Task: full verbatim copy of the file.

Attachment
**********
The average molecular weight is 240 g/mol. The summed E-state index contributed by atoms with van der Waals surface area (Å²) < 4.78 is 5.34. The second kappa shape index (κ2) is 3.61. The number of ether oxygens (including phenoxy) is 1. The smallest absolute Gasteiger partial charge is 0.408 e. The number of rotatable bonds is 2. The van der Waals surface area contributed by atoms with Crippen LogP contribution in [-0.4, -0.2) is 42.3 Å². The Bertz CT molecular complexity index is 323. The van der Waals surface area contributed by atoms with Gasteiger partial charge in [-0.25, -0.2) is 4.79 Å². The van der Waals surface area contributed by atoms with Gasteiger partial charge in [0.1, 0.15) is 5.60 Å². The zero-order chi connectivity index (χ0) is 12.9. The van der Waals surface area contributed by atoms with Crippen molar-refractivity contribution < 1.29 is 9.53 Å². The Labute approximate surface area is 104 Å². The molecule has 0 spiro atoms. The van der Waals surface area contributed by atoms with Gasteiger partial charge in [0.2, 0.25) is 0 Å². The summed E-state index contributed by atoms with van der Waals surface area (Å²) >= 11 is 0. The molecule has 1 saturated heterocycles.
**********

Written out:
The average molecular weight is 240 g/mol. The summed E-state index contributed by atoms with van der Waals surface area (Å²) < 4.78 is 5.34. The second kappa shape index (κ2) is 3.61. The number of ether oxygens (including phenoxy) is 1. The smallest absolute Gasteiger partial charge is 0.408 e. The number of rotatable bonds is 2. The van der Waals surface area contributed by atoms with Crippen LogP contribution in [-0.4, -0.2) is 42.3 Å². The Bertz CT molecular complexity index is 323. The van der Waals surface area contributed by atoms with Gasteiger partial charge in [-0.25, -0.2) is 4.79 Å². The van der Waals surface area contributed by atoms with Gasteiger partial charge in [0.1, 0.15) is 5.60 Å². The zero-order chi connectivity index (χ0) is 12.9. The van der Waals surface area contributed by atoms with Crippen molar-refractivity contribution < 1.29 is 9.53 Å². The Labute approximate surface area is 104 Å². The molecule has 0 spiro atoms. The van der Waals surface area contributed by atoms with Gasteiger partial charge in [0.2, 0.25) is 0 Å². The summed E-state index contributed by atoms with van der Waals surface area (Å²) >= 11 is 0. The molecule has 1 saturated heterocycles.